Lisa Endersby, Teaching Commons
The Teaching Commons hosted the inaugural meeting of the Journal Club this past April 26th. Our discussion of Putting Literacy in its Place centered on the author’s narrative account of three generations of the same family and their complex relationship with literacy. Our participants’ were particularly interested in discussing how we define literacy (and whether it was similar to the author’s conception) as well as the impact of these definitions and standards for our measures of student success.
The author uses his family as somewhat of a case study to explore evolving assumptions about and expressions of literacy across multiple generations. The theme of each generation, from his parents’ to his own to his children’s’, sees attitudes towards literacy evolve from literacy as ordinary, to extraordinary, to treacherous. This pathway seems to see literacy as a concept or ideal move from being simply a means to understand people and world to a more academic concept that, if obtained and nurtured, promised a successful, extraordinary life. However, the author cautions that the pursuit of this extraordinary life through literacy could be, at the very least, naïve, and at the very most, quite harmful for our children’s or students’ development and learning.
Using literacy as a measure for genius, for example, creates a wide gulf between ‘ordinary’ and ‘extraordinary’. As the author argues “Being a genius in advance of any accomplishment is a terrible job to give a child… the promise of genius makes subsequent and real accomplishments seem small” (p. 17). Making literacy an almost super human concept or special power that separates children by perceived ability could therefore be especially damaging, or as the author aptly states “[Not that there is] anything wrong with trying to be special, except if special is defined at the expense of the ordinary” (p. 17).The author argues for putting literacy in the place of service to a larger good, arguing against forms of literacy that imply competition amongst students or measurements of intelligence. Using literacy as a way to create arbitrary divisions between groups based on perceived or ‘measured’ success only serves to maintain the status quo. Should we, as the author suggests, wish to challenge that status quo, we must do so by challenging the “hierarchies of literacy” (p. 28).
Our discussion began with an attempt to understand literacy as a term and a competency, particularly in light of the author’s many interpretations of the concept across multiple generations. Moving from more traditional notions of reading and writing to ways in which we “read” the world, our conversation then expanded to include considerations of standardized testing and its impact on student success from very early ages and schooling experiences. While we may often bemoan our students’ inabilities to read, write, or think critically, we also discussed how or what we might do as educators or within the broader educational system to teach these skills in a more effective way. How might, then, would we assess a students’ ‘degree’ of literacy? What standard are we measuring against and how much of that standard is societal or cultural rather than based in principles of education? More fundamentally, how might we, then, teach literacy in the classroom and at our institution? How, ultimately, do we define success?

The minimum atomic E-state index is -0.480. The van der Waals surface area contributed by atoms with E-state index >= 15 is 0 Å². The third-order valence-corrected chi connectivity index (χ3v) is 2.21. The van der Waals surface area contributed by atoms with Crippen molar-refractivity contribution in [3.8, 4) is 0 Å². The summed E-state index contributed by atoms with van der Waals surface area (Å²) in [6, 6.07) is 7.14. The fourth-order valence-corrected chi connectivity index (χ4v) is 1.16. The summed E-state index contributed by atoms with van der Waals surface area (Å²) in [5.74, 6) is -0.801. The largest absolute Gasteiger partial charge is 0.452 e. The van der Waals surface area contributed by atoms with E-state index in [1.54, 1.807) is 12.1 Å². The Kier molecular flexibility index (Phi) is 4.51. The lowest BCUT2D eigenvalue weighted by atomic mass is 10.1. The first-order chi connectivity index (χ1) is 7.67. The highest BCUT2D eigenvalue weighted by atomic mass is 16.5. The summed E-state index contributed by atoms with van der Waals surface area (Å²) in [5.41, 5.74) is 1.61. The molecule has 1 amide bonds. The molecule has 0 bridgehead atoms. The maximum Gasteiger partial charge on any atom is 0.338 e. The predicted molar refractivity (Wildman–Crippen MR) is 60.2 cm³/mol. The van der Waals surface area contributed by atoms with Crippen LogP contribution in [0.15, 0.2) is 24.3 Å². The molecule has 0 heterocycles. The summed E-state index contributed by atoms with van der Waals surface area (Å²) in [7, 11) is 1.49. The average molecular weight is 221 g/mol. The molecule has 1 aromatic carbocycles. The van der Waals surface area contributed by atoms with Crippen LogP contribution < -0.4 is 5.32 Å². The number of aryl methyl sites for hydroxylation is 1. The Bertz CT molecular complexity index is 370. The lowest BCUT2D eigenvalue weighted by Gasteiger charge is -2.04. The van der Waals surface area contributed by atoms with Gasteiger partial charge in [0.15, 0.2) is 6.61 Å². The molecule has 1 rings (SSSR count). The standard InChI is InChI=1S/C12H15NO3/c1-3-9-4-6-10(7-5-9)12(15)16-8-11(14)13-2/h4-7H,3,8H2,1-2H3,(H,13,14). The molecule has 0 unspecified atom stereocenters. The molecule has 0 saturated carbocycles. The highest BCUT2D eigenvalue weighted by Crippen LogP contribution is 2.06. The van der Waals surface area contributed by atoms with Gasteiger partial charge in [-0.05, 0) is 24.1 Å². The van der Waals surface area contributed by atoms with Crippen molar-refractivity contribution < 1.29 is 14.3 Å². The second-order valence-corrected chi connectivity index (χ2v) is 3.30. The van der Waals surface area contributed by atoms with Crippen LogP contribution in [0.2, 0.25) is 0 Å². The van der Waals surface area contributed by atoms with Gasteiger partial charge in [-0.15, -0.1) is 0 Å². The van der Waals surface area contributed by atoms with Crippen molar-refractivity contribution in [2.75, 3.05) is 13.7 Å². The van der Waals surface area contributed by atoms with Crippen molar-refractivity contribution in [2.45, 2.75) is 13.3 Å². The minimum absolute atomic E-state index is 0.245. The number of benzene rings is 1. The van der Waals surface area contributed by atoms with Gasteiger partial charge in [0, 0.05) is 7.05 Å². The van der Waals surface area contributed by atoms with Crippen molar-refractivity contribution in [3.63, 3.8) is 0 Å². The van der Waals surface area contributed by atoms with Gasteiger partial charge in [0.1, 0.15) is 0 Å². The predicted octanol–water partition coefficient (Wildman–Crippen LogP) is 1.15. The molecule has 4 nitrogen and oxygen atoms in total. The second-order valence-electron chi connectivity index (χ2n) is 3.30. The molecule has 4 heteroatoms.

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The Journal Club is an opportunity for colleagues interested in exploring innovation in teaching and learning to collaboratively read and discuss literature in the field. Participants are provided with a journal article identified as a topic of potential interest to be discussed in an informal gathering at the Teaching Commons.
Do you have an article to share or a topic you would like to discuss? Are you interested in leading a conversation of the Journal Club? Contact Lisa Endersby, Educational Developer (firstname.lastname@example.org).